World Hepatitis Day takes place annually on 28 July to commemorate the birth of American physician and geneticist, Baruch Samuel Blumberg who identified the HepatitisB and was born July 28, 1925 in Brooklyn, New York. He first attended the Orthodox Yeshivah of Flatbush for elementary school, where he learned to read and write in Hebrew, and to study the Bible and Jewish texts in their original language. (That school also had among its students a contemporary of Blumberg, Eric Kandel, who is another recipient of the Nobel Prize in medicine.) Blumberg then attended Brooklyn’s James Madison High School, a school that Blumberg described as having high academic standards, including many teachers with Ph.D.s. After moving to Far Rockaway, Queens, he transferred to Far Rockaway High School in the early 1940s, a school that also produced fellow laureates Burton Richter and Richard Feynman. Blumberg served as a U.S. Navy deck officer during World War II. He then attended Union College in Schenectady, New York and graduated from there with honors in 1946
Originally entering the graduate program in mathematics at Columbia University, Blumberg switched to medicine and enrolled at Columbia’s College of Physicians and Surgeons, from which he received his MD in 1951. He remained at Columbia Presbyterian Medical Center for the next four years, first as an intern and then as a resident. He then moved to the University of Oxford and began graduate work in biochemistry at Balliol College, Oxford and earned his DPhil there in 1957. He later became the first American to be master at Balliol College, Oxford
Throughout the 1950s, Blumberg traveled the world taking human blood samples, to study the genetic variations in human beings, focusing on the question of why some people contract a disease in a given environment, while others do not. In 1964, while studying “yellow jaundice” (hepatitis), he discovered a surface antigen for hepatitis B in the blood of an Australian aborigine. Blumberg identified the hepatitis B virus while an investigator at the NIH And his work later demonstrated that the virus could cause liver cancer. Blumberg and his team were able to develop a screening test for the hepatitis B virus, to prevent its spread in blood donations, and developed a vaccine. Blumberg later freely distributed his vaccine patent in order to promote its distribution by drug companies. Deployment of the vaccine reduced the infection rate of hepatitis B in children in China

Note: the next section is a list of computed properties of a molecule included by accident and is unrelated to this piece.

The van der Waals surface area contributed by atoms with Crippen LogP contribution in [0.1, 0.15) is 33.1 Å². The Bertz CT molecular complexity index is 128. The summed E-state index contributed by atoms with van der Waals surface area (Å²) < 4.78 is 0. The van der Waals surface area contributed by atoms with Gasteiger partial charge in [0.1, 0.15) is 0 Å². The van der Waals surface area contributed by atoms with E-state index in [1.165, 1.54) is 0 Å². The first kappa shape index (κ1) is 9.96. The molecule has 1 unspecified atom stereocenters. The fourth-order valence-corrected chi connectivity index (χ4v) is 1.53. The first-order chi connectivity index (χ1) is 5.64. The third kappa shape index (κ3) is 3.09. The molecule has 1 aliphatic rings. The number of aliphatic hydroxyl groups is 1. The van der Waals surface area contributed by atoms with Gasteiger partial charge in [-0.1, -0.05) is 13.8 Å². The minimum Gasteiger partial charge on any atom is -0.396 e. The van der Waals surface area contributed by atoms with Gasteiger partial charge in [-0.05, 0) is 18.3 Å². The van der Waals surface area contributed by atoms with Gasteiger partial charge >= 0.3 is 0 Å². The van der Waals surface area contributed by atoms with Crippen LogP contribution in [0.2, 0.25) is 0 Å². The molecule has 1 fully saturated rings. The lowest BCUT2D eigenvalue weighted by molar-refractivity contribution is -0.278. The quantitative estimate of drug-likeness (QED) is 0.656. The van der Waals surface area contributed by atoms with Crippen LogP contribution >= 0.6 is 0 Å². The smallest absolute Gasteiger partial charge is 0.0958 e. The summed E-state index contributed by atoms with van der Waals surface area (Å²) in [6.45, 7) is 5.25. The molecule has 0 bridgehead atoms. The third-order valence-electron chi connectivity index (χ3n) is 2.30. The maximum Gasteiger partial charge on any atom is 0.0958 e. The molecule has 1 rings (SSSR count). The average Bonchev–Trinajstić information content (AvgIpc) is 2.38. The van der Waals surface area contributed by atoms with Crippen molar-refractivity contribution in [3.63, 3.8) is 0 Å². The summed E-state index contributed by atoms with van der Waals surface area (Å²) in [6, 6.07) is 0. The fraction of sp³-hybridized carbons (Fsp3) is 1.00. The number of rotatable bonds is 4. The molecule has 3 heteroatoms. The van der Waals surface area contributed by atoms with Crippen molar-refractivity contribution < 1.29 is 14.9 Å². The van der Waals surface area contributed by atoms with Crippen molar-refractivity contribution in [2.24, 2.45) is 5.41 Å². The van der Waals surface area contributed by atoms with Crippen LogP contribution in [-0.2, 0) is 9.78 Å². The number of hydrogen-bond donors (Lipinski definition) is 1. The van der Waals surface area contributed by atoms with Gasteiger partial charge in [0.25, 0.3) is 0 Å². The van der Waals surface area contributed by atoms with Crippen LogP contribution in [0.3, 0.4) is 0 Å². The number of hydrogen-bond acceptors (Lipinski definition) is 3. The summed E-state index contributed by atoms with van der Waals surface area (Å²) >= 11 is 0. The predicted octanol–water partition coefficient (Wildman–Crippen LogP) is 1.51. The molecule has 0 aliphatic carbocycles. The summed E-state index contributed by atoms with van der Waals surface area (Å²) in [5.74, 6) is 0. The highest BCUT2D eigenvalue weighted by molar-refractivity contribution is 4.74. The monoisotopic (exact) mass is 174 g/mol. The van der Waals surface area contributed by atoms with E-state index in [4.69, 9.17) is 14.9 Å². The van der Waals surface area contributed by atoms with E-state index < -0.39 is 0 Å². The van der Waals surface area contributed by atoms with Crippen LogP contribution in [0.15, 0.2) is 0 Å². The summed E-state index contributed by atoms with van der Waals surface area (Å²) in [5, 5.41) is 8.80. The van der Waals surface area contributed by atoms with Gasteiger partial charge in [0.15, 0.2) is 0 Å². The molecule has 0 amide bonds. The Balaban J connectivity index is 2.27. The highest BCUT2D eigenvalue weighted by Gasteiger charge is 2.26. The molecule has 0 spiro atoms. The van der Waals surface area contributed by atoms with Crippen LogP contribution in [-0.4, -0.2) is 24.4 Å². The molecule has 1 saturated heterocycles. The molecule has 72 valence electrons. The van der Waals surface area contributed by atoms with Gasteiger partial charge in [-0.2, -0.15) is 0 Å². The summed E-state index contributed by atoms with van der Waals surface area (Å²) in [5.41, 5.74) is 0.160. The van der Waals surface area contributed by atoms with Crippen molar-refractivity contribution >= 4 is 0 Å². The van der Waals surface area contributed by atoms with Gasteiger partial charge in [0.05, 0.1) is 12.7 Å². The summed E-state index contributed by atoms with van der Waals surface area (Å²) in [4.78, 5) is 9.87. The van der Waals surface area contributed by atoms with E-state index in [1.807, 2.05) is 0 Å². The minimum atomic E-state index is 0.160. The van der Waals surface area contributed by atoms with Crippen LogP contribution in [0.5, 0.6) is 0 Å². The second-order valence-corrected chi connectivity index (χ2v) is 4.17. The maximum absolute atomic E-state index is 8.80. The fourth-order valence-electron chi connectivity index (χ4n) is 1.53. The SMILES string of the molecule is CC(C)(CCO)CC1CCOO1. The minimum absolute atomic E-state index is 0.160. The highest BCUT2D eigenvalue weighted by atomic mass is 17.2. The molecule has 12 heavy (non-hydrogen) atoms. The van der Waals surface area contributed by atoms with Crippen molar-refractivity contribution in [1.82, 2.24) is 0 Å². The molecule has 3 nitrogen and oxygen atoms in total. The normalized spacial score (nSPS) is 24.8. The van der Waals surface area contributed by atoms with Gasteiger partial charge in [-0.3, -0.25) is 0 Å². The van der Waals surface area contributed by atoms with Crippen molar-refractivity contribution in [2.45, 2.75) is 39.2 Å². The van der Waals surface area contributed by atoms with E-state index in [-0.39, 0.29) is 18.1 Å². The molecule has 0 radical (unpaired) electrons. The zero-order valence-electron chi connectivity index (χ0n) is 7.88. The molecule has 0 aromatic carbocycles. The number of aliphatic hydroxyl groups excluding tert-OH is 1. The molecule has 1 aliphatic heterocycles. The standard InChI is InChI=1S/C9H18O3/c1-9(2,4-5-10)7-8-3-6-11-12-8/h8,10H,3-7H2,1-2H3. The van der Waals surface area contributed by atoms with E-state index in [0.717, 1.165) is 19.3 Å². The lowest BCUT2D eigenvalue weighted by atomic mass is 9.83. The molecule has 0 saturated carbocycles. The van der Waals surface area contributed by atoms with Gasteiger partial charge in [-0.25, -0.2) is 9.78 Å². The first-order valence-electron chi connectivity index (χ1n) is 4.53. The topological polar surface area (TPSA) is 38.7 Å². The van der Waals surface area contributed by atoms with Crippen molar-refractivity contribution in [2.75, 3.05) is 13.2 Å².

In 1964, Blumberg became a member of the Institute of Cancer Research (ICR) of the Lankenau Hospital Research Institute in Philadelphia, known today as the Lankenau Institute for Medical Research (LIMR), which later joined the Fox Chase Cancer Center in 1974, and he held the rank of University Professor of Medicine and Anthropology at the University of Pennsylvania starting in 1977. Blumberg was also co-recipient of the 1976 Nobel Prize in Physiology or Medicine (with Daniel Carleton Gajdusek) for “discoveries concerning new mechanisms for the origin and dissemination of infectious diseases.”
In 1992, Blumberg participated in the founding of the Hepatitis B Foundation (HBF), a nonprofit organization dedicated to finding a cure for hepatitis B and improving the lives of those affected by hepatitis B worldwide. He served on the Scientific and Medical Advisory Board, and as its Distinguished Scholar from 1992 until 2011.[In 2001, Blumberg was named to the Library of Congress Scholars Council, a body of distinguished scholars that advises the Librarian of Congress. He was also President of the American Philosophical Society from 2005 until 2011, in November 2004, Blumberg was named Chairman of the Scientific Advisory Board of United Therapeutics Corporation, In 2010, Blumberg participated in the USA Science and Engineering Festival’s Lunch with a Laureate program, in which middle and high school students of the Greater Washington D.C., Northern Virginia and Maryland area got to engage in an informal conversation with a Nobel Prize–winning scientist
Sadly Blumberg died on April 5, 2011 shortly after giving the keynote speech at the International Lunar Research Park Exploratory Workshop held at NASA Ames Research Center.[ the time of his death Blumberg was a Distinguished Scientist at the NASA Lunar Science Institute, located at the NASA Ames Research Center in Moffett Field, California.
In 2011, the Library of Congress and National Aeronautics and Space Administration (NASA) announced the establishment of the Baruch S. Blumberg NASA/Library of Congress Chair in Astrobiology, a research position housed within the Library’s John W. Kluge Center, which explores the effects of astrobiology research on society. The chair was named for Blumberg in recognition of his service to the Library of Congress Scholars Council, and his commitment to “research and dialogue between disciplines. The Department of Biochemistry and the Glycobiology Institute, at Oxford Universityalso established the Baruch Blumberg Professorship in Virology